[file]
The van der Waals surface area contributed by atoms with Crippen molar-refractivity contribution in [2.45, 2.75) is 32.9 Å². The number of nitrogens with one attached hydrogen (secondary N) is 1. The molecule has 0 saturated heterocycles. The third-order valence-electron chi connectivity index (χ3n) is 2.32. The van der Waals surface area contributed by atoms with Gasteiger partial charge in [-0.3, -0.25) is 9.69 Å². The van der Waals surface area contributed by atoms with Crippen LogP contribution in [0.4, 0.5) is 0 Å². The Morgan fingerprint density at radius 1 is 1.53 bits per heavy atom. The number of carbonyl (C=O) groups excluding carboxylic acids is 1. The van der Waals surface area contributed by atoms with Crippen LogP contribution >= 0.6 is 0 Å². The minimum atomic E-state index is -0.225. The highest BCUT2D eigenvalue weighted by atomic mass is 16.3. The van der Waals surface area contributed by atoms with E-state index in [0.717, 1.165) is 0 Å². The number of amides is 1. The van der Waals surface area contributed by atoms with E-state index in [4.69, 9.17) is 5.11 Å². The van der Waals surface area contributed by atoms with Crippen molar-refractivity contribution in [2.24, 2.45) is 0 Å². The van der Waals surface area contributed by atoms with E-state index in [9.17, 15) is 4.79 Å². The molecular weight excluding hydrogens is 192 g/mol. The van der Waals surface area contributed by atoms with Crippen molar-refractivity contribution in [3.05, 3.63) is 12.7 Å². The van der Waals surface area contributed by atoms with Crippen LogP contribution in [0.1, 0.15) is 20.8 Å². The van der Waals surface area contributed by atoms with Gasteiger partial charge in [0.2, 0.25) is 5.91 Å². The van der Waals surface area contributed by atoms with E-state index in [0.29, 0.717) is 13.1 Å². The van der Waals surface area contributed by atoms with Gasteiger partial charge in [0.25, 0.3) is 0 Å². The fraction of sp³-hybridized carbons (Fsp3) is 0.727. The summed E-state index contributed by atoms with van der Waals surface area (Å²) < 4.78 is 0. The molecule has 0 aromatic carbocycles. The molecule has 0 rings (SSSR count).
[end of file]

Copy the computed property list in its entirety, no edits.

The van der Waals surface area contributed by atoms with Crippen molar-refractivity contribution in [2.45, 2.75) is 32.9 Å². The number of nitrogens with one attached hydrogen (secondary N) is 1. The molecule has 0 saturated heterocycles. The third-order valence-electron chi connectivity index (χ3n) is 2.32. The van der Waals surface area contributed by atoms with Gasteiger partial charge in [-0.3, -0.25) is 9.69 Å². The van der Waals surface area contributed by atoms with Crippen LogP contribution in [0.4, 0.5) is 0 Å². The Morgan fingerprint density at radius 1 is 1.53 bits per heavy atom. The number of carbonyl (C=O) groups excluding carboxylic acids is 1. The van der Waals surface area contributed by atoms with Crippen LogP contribution >= 0.6 is 0 Å². The minimum atomic E-state index is -0.225. The highest BCUT2D eigenvalue weighted by atomic mass is 16.3. The van der Waals surface area contributed by atoms with E-state index in [0.717, 1.165) is 0 Å². The number of amides is 1. The van der Waals surface area contributed by atoms with E-state index in [4.69, 9.17) is 5.11 Å². The van der Waals surface area contributed by atoms with Crippen molar-refractivity contribution in [2.24, 2.45) is 0 Å². The van der Waals surface area contributed by atoms with E-state index in [9.17, 15) is 4.79 Å². The molecular weight excluding hydrogens is 192 g/mol. The van der Waals surface area contributed by atoms with Crippen molar-refractivity contribution in [3.05, 3.63) is 12.7 Å². The van der Waals surface area contributed by atoms with Crippen LogP contribution in [0.1, 0.15) is 20.8 Å². The van der Waals surface area contributed by atoms with Gasteiger partial charge in [0.2, 0.25) is 5.91 Å². The van der Waals surface area contributed by atoms with E-state index in [0.29, 0.717) is 13.1 Å². The van der Waals surface area contributed by atoms with Gasteiger partial charge in [0.25, 0.3) is 0 Å². The fraction of sp³-hybridized carbons (Fsp3) is 0.727. The summed E-state index contributed by atoms with van der Waals surface area (Å²) < 4.78 is 0. The molecule has 0 aromatic carbocycles. The molecule has 0 rings (SSSR count).